Illustrators we love: Hannah Sunny Whaler

One of our recent featured artists, Bristol-based Hannah Sunny Whaler, is a signwriter as well as a beautiful illustrator. "My work has pretty much entirely been centred around my signwriting since graduating," says Hannah. "These two sides of my work are equally as important as each other; one informs the other."

We asked her to share her first commission, favourite piece and her most personal work so we could get to know her better.

Hannah's work in progress

Hannah's work in progress

Hannah's finished piece.

Hannah's finished piece.

“My first illustration commission was a piece I got asked to create after my final show at Art College, aged 17. The lady who commissioned me had seen my work there, and wanted something in a similar style (but on paper rather than on a collection of old wooden planks and doors like my piece in the final show!).”

“Every year, the third year Illustrators at Falmouth Art College produce a book called Illustrated Quotes an Sayings to showcase their about-to-be graduates. As well as producing a piece for inside the book, you can submit a cover design too, simply illustrating a single number – ours was number 9. I chose to hand paint it on a plank of wood in a circus style, and my design won. It was such an honour to have my image represent such a talented bunch of illustrators! I'm very proud of this.”

“My most personal piece is probably my most recent exhibition: “Searching for Words”, which was on display for a week at Line Gallery in Stroud. It consisted of four panels, upon which I sign painted with a uniform but freehand set lettering style. All of the wording was taken from an intensive period of remote brain writing exercises where I just wrote as I thought, going from brain to page, linking phrases with rhythm, rhyme and colour. This was accompanied by a big wall painting introducing the show. It was very experimental and hugely personal, and felt rather exposing, like I was letting people read my mind.”

See more of Hannah's work in issue 32, and her sketchbooks and signs at

Illustrators we love: Kate Rowland

Kate Rowland, jewellery maker and sketcher of all things pop culture, space, geology and dinosaur, featured in our current issue. We wanted to know more about her work and asked her our favourite illustrator questions:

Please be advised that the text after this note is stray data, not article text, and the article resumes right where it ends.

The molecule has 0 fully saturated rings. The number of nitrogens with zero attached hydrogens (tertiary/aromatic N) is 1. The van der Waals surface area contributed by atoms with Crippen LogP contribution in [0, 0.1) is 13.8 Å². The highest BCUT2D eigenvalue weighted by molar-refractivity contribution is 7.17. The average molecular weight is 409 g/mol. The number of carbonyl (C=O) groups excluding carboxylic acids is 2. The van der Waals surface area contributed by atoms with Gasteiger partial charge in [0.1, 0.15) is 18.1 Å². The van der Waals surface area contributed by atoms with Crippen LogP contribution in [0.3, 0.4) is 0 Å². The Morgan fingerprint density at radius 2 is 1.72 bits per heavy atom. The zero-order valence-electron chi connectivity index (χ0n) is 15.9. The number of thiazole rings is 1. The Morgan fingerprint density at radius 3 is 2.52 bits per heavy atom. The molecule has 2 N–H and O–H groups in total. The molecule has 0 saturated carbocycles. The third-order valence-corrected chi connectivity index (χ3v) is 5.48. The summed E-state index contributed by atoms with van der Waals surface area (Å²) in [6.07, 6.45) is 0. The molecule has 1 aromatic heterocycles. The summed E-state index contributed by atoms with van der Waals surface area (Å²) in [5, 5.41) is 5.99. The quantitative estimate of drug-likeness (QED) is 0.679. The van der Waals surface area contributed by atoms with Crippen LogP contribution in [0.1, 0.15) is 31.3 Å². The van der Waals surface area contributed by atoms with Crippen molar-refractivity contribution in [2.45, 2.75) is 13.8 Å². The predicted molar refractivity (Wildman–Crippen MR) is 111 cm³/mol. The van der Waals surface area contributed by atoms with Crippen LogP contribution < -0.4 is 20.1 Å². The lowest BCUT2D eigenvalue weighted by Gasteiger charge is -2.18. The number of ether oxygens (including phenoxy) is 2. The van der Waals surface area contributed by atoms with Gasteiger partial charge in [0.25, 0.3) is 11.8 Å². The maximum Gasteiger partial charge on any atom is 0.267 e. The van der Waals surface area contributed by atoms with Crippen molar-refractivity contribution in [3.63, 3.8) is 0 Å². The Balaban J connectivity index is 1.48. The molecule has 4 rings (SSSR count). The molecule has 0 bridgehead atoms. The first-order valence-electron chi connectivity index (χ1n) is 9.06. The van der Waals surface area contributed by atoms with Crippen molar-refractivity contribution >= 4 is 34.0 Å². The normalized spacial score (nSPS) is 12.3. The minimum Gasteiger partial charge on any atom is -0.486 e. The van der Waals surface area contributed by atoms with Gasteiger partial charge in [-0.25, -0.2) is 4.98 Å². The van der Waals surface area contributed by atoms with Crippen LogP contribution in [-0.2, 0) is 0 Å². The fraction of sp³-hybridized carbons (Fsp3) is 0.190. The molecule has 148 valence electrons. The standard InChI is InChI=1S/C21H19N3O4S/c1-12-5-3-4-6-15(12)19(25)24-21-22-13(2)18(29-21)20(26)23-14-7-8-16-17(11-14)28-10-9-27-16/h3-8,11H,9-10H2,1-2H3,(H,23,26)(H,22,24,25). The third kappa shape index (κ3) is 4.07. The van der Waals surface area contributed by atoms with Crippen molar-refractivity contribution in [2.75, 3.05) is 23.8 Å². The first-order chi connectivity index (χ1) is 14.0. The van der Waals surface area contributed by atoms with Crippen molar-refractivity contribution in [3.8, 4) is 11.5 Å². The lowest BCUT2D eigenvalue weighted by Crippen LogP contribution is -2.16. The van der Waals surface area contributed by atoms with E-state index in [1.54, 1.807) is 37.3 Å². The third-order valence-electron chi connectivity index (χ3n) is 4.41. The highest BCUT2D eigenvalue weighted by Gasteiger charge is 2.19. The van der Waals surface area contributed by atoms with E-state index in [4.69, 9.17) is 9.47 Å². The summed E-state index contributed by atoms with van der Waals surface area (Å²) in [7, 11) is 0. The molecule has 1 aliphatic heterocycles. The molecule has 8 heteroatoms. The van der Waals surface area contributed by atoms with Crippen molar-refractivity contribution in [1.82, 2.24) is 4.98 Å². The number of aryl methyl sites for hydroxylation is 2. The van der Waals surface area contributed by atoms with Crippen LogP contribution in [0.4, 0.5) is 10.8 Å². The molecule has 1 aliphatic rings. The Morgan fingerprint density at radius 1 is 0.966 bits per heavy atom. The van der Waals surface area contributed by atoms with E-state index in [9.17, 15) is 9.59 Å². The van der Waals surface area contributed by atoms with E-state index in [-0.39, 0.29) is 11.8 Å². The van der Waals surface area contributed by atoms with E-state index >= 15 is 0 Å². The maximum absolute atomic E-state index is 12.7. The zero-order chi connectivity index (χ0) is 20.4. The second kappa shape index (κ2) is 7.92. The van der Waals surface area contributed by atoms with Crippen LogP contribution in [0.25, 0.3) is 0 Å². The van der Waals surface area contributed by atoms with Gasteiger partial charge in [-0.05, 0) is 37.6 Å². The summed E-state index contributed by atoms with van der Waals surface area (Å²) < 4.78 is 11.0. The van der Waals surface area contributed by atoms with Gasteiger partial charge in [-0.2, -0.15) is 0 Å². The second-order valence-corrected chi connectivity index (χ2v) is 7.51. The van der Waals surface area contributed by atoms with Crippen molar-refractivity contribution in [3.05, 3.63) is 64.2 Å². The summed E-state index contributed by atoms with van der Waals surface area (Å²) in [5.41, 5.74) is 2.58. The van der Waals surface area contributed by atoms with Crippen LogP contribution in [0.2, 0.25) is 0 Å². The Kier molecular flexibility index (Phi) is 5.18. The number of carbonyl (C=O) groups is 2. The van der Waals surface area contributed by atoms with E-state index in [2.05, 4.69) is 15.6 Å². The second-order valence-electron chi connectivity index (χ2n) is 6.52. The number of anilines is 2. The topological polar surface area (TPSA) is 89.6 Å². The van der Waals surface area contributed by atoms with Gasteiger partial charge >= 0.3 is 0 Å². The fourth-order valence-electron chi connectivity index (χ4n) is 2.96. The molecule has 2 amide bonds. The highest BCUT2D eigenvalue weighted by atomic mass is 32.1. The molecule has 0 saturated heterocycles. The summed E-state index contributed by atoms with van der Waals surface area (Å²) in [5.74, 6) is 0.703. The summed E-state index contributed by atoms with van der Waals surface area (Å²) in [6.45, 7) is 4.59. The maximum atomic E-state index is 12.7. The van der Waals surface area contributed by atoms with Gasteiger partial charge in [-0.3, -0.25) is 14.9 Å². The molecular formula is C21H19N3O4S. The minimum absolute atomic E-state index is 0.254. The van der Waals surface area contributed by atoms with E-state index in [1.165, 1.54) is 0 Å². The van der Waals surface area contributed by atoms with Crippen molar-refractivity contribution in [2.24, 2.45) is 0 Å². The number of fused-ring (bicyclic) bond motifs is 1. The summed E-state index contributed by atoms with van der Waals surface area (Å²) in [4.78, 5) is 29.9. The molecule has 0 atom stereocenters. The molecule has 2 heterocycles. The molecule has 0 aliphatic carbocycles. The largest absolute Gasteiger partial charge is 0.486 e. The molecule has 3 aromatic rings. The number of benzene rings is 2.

What was your first commissioned piece? 
Which is the piece you're most proud of? and
What's your most personal drawing to date?

"My first commission was to illustrate a flyer for a retro games console night in Hackney Picturehouse. It was really fun, and I got paid in cinema tickets as well as actual money."

"I'm probably most proud of my 'space achievement' series. They were part of a university project, and remind me of all the hard work, as well as immense amounts of fun! I might make these into real patches soon..."

"All my work is very personal, but I painted this after a trip to Dungeness with my sister. We'd wanted to visit for ages (it's the UK's only desert!) and it was as amazing and inspirational as we'd hoped. This is the film maker Derek Jarman's iconic house."

See Kate's work in issue 32, and browse her jewellery on her Etsy shop.

Drawing on the Landscape: Meet Guest Illustrator Padhraic Mulholland

With his website listing his inspirations as “adventure, bikes, the outdoors and folk history”, Northern Irish illustrator Pádhraic Mulholland was destined to paint the pages of issue 31. Watch his time-lapse video below, as he breathes life into the magazine in under a minute, and read on for his influences and tips for wannabe explorers. 

Portrait by Ragnhild Jaatun.

Portrait by Ragnhild Jaatun.

Tell us about your style.
I like to draw quirky characters and lots of nature and landscape. I use a mix of painting, drawing and collage, something that  developed out of necessity. When I went  travelling to Norway I hadn’t quite found my style yet. Without my computer I had to work with what I had, which was acrylics from the local shop. I find traditional processes very relaxing and enjoyable. It’s nice having my computer to be able to fix things though! 

You studied in Falmouth. Did Cornwall  influence your work?
Definitely. I went not particularly interested in the outdoors, although I’d virtually grown up outside! I had lots of freedom growing up in Northern Ireland but didn’t realise how that differed to other people’s childhoods. I began to ride a bit more, and discovered an active community of swimmers and cyclists. 

Tell us about where you live now. 
I’m on the north-east coast of Northern Ireland. I’m seeing it with new eyes. It’s a landscape of glacial glens, upland bogs and lush green fields, leading down to the sea. It’s really special. In Norway, people are inspired by the landscape and that motivated me to start making things, just using what’s around me to the full. 

Who inspires you? 

My grandad is a massive inspiration. He was very active, and took our family to do things such as walking or bird watching. After he died, I realised the family didn’t do that as much anymore. He’s partly why I decided to have my own adventure after my first year of university. I had £100 and four days and I wanted to get as far into the Hebrides as I could. There was lots of rushing to catch  ferries and so many different things to see. I became hooked. 

How do you reconcile your love of the  outdoors with the necessity of sitting at  your desk and working? 
I do a pretend commute. Working from home, I’ve no commute so I always make sure I go out for a half an hour run or a cycle each day. And I try and use the weekend to switch off and go out into nature. Part of the reason I decided to be a freelance illustrator was to give myself the freedom to do that.

Any advice for aspiring adventurers?

Something I learned in Norway: never leave your house without a pair of gloves and a hat.